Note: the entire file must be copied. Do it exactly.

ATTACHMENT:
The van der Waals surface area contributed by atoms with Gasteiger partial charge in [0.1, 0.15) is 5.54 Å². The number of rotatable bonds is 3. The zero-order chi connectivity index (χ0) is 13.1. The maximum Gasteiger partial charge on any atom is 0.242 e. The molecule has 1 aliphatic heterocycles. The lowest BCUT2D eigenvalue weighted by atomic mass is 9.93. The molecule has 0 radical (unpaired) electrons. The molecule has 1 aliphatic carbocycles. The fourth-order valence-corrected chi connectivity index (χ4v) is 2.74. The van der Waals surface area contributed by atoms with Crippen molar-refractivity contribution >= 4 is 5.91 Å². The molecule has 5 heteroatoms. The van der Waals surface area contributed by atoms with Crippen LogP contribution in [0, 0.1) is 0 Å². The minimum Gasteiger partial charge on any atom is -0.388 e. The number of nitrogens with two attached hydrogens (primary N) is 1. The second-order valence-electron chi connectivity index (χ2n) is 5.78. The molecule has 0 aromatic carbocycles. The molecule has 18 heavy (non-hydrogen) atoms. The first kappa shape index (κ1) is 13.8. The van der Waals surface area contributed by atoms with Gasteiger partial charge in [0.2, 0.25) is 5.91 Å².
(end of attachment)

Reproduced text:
The van der Waals surface area contributed by atoms with Gasteiger partial charge in [0.1, 0.15) is 5.54 Å². The number of rotatable bonds is 3. The zero-order chi connectivity index (χ0) is 13.1. The maximum Gasteiger partial charge on any atom is 0.242 e. The molecule has 1 aliphatic heterocycles. The lowest BCUT2D eigenvalue weighted by atomic mass is 9.93. The molecule has 0 radical (unpaired) electrons. The molecule has 1 aliphatic carbocycles. The fourth-order valence-corrected chi connectivity index (χ4v) is 2.74. The van der Waals surface area contributed by atoms with Crippen molar-refractivity contribution >= 4 is 5.91 Å². The molecule has 5 heteroatoms. The van der Waals surface area contributed by atoms with Crippen LogP contribution in [0, 0.1) is 0 Å². The minimum Gasteiger partial charge on any atom is -0.388 e. The number of nitrogens with two attached hydrogens (primary N) is 1. The second-order valence-electron chi connectivity index (χ2n) is 5.78. The molecule has 0 aromatic carbocycles. The molecule has 18 heavy (non-hydrogen) atoms. The first kappa shape index (κ1) is 13.8. The van der Waals surface area contributed by atoms with Gasteiger partial charge in [0.2, 0.25) is 5.91 Å².